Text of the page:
Mathematics for Computer Science 204 points by epenn on Mar 12, 2012 | hide | past | web | favorite | 23 comments

 For those interested, I'm almost certain that this is from MIT's 6.042 (Mathematics for Computer Science) class: http://courses.csail.mit.edu/6.042/spring12/ There is a publicly accessible, most-recent-draft of the text at http://courses.csail.mit.edu/6.042/spring12/mcsfull.pdf
 Yes - these notes are definitely from 6.042. I TA'ed the class a couple of times as these notes were being developed. In my opinion, they are fantastic. Entertaining and engaging, while still maintaining an appropriate level of mathematical rigor.
 > Here is another wildly fun 6.042 game that’s surely about to sweep the nation!Makes sense!
 Has anyone read both this and Knuth's Concrete Mathematics? http://www.amazon.com/Concrete-Mathematics-Foundation-Comput... How do they compare with each other?
 In the early paragraphs, it shows:∀ n ∈ N n2 + n + 41It goes on to tell what ∀ means, and what N means, but excludes ∈.This tells me there is a level of maths prerequisites required. For those of us who had liberal arts backgrounds with very little math who are programmers by sweat and knack, where can one go to get enough training to be ready to read something like this? I'd love to get through it and finally feel I'm on equal footing with some of my CS-trained peers (and actually be able to leverage the concepts at work) but seeing this early in the book leads me to believe I need some prerequisites first.Thanks for your advice.
 This is just a little set notation, ∈ means 'is an element of' the set after the symbol. So for example, ∀ n ∈ N n^2 + n + 41 means 'for every n in the set of real numbers, n^2+n+41'. Reading the linked story, that's a proposition for the definition of prime numbers setting up for a proof. You usually learn set notation, proofs, induction, relations, and most of the stuff before probability I scanned in the Table of Contents there in a discrete math course. Many also cover probability, but ymmv.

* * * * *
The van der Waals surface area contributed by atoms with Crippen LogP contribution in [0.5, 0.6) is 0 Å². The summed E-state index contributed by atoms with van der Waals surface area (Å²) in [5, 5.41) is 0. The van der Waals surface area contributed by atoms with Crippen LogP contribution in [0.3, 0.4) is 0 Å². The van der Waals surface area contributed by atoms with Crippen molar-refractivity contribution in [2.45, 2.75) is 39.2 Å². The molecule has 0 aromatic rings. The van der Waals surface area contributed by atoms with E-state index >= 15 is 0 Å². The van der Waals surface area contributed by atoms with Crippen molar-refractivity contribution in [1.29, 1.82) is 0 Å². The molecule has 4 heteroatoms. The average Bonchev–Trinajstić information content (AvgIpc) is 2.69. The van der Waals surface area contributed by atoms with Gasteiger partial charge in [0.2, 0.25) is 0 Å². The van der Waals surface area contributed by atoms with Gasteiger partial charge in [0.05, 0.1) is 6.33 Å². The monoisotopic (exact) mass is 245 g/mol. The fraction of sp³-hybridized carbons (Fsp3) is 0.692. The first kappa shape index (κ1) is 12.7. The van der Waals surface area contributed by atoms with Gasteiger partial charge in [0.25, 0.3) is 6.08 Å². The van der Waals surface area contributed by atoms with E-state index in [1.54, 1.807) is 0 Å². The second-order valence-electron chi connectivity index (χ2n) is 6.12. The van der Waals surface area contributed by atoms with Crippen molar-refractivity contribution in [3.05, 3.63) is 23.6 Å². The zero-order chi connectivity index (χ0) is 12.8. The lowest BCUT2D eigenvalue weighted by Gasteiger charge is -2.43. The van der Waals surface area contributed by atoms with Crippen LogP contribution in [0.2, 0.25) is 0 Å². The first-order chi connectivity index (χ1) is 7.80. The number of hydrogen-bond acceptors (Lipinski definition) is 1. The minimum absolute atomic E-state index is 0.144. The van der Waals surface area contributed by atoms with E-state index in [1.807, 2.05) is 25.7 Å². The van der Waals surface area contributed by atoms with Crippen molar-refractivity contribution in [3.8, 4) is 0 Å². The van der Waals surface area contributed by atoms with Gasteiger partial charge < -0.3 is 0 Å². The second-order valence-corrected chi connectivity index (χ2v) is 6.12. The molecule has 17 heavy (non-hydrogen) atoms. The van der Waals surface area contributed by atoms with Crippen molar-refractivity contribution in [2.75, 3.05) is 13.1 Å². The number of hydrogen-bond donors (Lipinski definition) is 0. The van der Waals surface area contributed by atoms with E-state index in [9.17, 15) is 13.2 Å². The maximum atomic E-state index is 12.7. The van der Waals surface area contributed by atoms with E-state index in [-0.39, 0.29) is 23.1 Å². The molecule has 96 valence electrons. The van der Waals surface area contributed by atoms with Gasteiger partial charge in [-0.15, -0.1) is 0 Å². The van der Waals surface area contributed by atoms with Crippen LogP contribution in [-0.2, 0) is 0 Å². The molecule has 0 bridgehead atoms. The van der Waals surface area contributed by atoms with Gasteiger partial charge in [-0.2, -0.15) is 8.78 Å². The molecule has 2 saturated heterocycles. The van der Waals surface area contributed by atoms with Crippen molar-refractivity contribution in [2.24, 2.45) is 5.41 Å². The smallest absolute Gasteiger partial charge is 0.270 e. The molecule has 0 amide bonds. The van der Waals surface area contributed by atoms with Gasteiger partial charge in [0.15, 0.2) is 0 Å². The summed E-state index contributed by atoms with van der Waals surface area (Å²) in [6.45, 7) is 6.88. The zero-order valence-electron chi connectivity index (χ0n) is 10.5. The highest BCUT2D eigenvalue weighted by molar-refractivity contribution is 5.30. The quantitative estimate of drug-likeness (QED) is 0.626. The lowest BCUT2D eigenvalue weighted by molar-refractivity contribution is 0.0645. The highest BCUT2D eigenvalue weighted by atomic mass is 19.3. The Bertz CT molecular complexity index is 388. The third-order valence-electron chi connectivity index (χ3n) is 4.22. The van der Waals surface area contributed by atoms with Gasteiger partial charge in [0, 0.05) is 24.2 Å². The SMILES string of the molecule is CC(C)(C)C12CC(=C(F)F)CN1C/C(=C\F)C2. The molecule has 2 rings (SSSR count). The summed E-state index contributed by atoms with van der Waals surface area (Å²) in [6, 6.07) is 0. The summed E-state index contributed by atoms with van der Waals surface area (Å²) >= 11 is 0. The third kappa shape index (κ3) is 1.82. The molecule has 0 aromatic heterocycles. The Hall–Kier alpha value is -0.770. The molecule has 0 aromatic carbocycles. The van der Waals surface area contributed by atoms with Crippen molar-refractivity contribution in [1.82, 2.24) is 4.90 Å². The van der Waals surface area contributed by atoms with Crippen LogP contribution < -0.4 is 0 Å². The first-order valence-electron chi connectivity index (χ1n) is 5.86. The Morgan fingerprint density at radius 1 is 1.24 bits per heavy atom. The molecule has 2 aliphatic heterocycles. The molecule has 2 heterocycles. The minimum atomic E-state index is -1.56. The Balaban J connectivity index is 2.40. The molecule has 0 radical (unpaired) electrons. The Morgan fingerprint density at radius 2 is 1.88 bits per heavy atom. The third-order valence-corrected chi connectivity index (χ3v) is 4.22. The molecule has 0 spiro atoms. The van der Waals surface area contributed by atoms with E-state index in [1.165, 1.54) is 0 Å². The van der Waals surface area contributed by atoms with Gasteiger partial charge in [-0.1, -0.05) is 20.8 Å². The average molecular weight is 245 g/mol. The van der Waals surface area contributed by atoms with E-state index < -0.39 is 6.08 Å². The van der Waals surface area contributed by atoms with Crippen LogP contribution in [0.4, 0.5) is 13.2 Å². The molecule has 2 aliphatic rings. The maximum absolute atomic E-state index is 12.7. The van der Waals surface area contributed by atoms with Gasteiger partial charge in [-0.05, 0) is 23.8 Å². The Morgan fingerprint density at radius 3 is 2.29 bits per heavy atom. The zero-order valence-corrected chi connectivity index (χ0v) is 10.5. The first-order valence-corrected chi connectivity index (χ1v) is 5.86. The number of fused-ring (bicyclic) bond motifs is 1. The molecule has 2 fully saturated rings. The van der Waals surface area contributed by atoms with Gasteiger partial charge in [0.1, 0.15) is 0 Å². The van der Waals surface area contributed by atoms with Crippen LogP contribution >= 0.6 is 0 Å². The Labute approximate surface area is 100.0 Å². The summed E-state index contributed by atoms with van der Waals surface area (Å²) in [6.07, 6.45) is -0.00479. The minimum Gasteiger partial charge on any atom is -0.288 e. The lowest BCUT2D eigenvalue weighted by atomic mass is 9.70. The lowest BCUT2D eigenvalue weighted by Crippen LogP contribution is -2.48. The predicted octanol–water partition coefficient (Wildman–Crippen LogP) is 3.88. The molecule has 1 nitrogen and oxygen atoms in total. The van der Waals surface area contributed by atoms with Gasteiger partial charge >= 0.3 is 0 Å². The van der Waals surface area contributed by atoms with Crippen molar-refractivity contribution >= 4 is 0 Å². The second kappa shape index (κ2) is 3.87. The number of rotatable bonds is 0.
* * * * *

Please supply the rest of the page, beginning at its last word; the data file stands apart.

Look at the version in the comment posted by joshma: http://courses.csail.mit.edu/6.042/spring12/mcsfull.pdfYou must not have been the only person to notice this. The definition is on pg 6 in the pdf above.
 Awesome...thanks. So I suppose these should be used instead of the originally posted pdf? Thanks again!
 By the way I did have algebra 1 and 2, geometry, business calculus, and statistics, but it's been a looooooooooong time and at this point it's as if I didn't.
 Another good resource are the readings [1] from OCW's Mathematics for Computer Science
 Only reason this shows up as princeton.edu is that this text is used for several Math for CS classes at Princeton. Good text, I learned a lot!
 Thanks for this.I feel I can now go back and cover all the math i've forgotten since the first couple CS years (only a couple years ago!). I'm not really sure if it is worth the time from a practical standpoint, however I always feel slightly slower than other students when it comes to algorithm-related classes.Hopefully this should get me up to speed again!
 This has nothing to do with the quality of the text, and I appreciate someone using not-computer-modern for a TeX-ed text, but the capital T's are just strange.
 Someone else here taking "Design of Algorithms I"?
 Noticed this wasn't mentioned in the subreddit anywhere, so I posted about it. Thanks for the heads up!
 Anyone knows if there is a .epub version or something more ebook-reader friendly?
 Really nice and would be even better if it covered information theory too.
 Anyone know of an online course following this book?
 thank you, I was looking for something like this
 I have to say that my favourite book ever on Computer Science Mathematics is actually Applied Mathematics for Database Professionals, by APress. It gave me an extremely thorough understanding of logic, set theory, and disabused me of my incorrect notion that relational databases were because of ER diagrams :-)

Search: